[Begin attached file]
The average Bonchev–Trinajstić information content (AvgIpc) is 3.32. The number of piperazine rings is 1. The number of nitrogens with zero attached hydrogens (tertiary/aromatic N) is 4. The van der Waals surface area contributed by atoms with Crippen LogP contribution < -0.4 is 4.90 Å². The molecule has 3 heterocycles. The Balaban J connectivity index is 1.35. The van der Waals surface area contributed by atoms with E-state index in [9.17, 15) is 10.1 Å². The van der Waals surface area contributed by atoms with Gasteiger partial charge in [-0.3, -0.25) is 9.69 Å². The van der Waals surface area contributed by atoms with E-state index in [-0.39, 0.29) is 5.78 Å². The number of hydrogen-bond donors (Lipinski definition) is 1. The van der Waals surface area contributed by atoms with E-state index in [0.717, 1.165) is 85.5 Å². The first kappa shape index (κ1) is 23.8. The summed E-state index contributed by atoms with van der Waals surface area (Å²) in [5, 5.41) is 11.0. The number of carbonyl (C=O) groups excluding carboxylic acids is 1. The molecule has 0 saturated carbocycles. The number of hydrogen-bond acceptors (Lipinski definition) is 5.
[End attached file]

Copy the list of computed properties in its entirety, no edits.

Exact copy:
The average Bonchev–Trinajstić information content (AvgIpc) is 3.32. The number of piperazine rings is 1. The number of nitrogens with zero attached hydrogens (tertiary/aromatic N) is 4. The van der Waals surface area contributed by atoms with Crippen LogP contribution < -0.4 is 4.90 Å². The molecule has 3 heterocycles. The Balaban J connectivity index is 1.35. The van der Waals surface area contributed by atoms with E-state index in [9.17, 15) is 10.1 Å². The van der Waals surface area contributed by atoms with Gasteiger partial charge in [-0.3, -0.25) is 9.69 Å². The van der Waals surface area contributed by atoms with E-state index in [-0.39, 0.29) is 5.78 Å². The number of hydrogen-bond donors (Lipinski definition) is 1. The van der Waals surface area contributed by atoms with E-state index in [0.717, 1.165) is 85.5 Å². The first kappa shape index (κ1) is 23.8. The summed E-state index contributed by atoms with van der Waals surface area (Å²) in [5, 5.41) is 11.0. The number of carbonyl (C=O) groups excluding carboxylic acids is 1. The molecule has 0 saturated carbocycles. The number of hydrogen-bond acceptors (Lipinski definition) is 5.